- Help people learn each others’ names. If it’s a big group you may want to bring name tags. You could also play a game to help remember names. For instance, ask people to say their name and an adjective that describes them and begins with the same first letter (e.g., Serene Sarah, Theology Tony, Caring Cathy). Six years later, I still remember my friend Adam as “Average Adam” because he introduced himself that way.
While your first priority is building community, you have a very important second priority for the night: casting vision for the group. The people who are part of your group want to know what you’ll be doing together.
Answer their questions by considering:
- Why are we meeting?
- What do we hope to accomplish?
- Are we a group that requires consistent attendance or is it okay if people pop in and out?
- Do we have a group covenant?
- Will we have weekly homework?
- Are members expected to attend service projects?
- How long will the group last?
If your church has a set idea of what your group will be about, you’ll simply communicate these expectations. If you have flexibility over what you’ll be doing, studying, and accomplishing, you may want to involve everyone in answering these questions.
Remember that it’s much easier to set these expectations at the beginning than it is to change the culture of the group later on. And if a problem does need to be addressed in the future, it’s helpful if the expectations were communicated up front.
Whew! You made it through your first meeting. Even if you’re exhausted and just want to watch some TV or go to bed, there are a couple of things you need to do that will help you a lot in the future. Then there are a few things you can do later to follow up.
First of all, it’s a good idea to do something to help you remember people’s names. It’s easy to forget them by week two. One helpful idea is to picture each person in your head and repeat his or her name (and adjective) a few times. Another idea that has helped me is to sit where you sat during the meeting and write down each person in the group by where they sat. Start with the person to your right and continue until you’ve made it all the way around the circle. Lastly, you may want to find your new group members on Facebook and send friend requests. All of these tips will help you remember your new group members’ names.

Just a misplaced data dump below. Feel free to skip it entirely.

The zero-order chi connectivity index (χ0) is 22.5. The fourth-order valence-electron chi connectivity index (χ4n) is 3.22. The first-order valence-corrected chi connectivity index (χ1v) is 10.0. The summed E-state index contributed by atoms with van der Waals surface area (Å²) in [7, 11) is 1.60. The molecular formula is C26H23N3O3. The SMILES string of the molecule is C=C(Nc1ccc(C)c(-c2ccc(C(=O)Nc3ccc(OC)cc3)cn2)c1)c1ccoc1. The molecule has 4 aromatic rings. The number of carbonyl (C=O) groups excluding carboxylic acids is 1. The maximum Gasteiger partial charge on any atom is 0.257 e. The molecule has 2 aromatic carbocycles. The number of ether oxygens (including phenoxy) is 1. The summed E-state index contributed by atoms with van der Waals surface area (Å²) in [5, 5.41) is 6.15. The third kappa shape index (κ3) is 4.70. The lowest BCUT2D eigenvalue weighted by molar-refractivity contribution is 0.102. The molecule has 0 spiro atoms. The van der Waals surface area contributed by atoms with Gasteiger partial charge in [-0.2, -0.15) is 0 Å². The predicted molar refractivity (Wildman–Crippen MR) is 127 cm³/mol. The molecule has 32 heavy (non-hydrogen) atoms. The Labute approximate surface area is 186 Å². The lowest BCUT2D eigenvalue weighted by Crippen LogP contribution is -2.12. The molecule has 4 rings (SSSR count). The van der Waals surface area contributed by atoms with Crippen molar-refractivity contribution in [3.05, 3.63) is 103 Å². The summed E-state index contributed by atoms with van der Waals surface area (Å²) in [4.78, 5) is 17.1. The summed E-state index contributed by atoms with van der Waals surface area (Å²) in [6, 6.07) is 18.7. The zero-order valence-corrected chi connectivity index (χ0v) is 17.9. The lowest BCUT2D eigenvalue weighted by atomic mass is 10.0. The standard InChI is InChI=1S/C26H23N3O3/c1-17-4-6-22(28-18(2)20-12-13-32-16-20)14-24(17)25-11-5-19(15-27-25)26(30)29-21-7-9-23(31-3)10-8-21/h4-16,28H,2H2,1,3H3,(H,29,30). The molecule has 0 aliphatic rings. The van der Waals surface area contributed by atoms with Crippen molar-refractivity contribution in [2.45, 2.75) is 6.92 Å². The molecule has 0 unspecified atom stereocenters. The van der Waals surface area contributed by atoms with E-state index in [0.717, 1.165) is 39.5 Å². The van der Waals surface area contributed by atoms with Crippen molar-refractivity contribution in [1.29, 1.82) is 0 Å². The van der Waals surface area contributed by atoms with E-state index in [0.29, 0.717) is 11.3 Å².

Secondly, make a note to follow through on any requests. I’ve found that during the meeting I might tell one person I’d e-mail him and another person that I’d look up more information on the passage. Don’t forget about these requests. Try to do them right away. If that’s not possible, write yourself a reminder.
At some point in the next day or so, you should follow up with your new group members. You can use whatever communication medium is appropriate for your context. I personally find e-mail to be a great tool for the post-meeting follow up. Remind group members of any relevant details, especially the time of the next group meeting and any homework that needs to be done before then. You can also include a link to resources (books, studies, curriculum, etc.) that they need to order for the next meeting.
Lastly, continue to pray for your group. As you get to know them better and better, you’ll know how to pray specifically for each member. Most important, ask Jesus to help you all follow him more closely.
Don’t Stress Out
I would guess that you’ve been overwhelmed with information about leading a group, and you probably have no idea how to keep it all straight. Even this “survival guide” may seem overwhelming. You may be going overboard trying to get everything perfect before your first night. If that’s you, I have some words of wisdom.
The first night of my small group was just last week. We aren’t a new group, but it was our first meeting in a long time and we intentionally welcomed new people to our meeting. Unfortunately, the day of the meeting I didn’t have time to prepare. Instead, I ended up dealing with a broken down car, figuring out how to carry a carful of stuff home on the subway. Once home I had to try to fix my cell phone charger, so that my phone would be charged before group. Plus, my wife and I had a fight—just to top off a great day.
Needless to say, very few of the things I normally do to prepare didn’t happen. I even missed an e-mail from a prospective group member who wanted to come to my group. According to my suggestions for a successful first meeting, I failed.
But everything turned out fine. The group still met, and we still had a good time getting to know one another. And I don’t think anyone hates me. Ultimately, we need to remember that God is responsible for his church, and that includes each of our small groups. God uses our preparations, but God will work it all out, even if you forget the cookies.
Will Johnston is the Small Group Catalyst for National Community Church in Washington, D.C.; copyright 2012 by Christianity Today.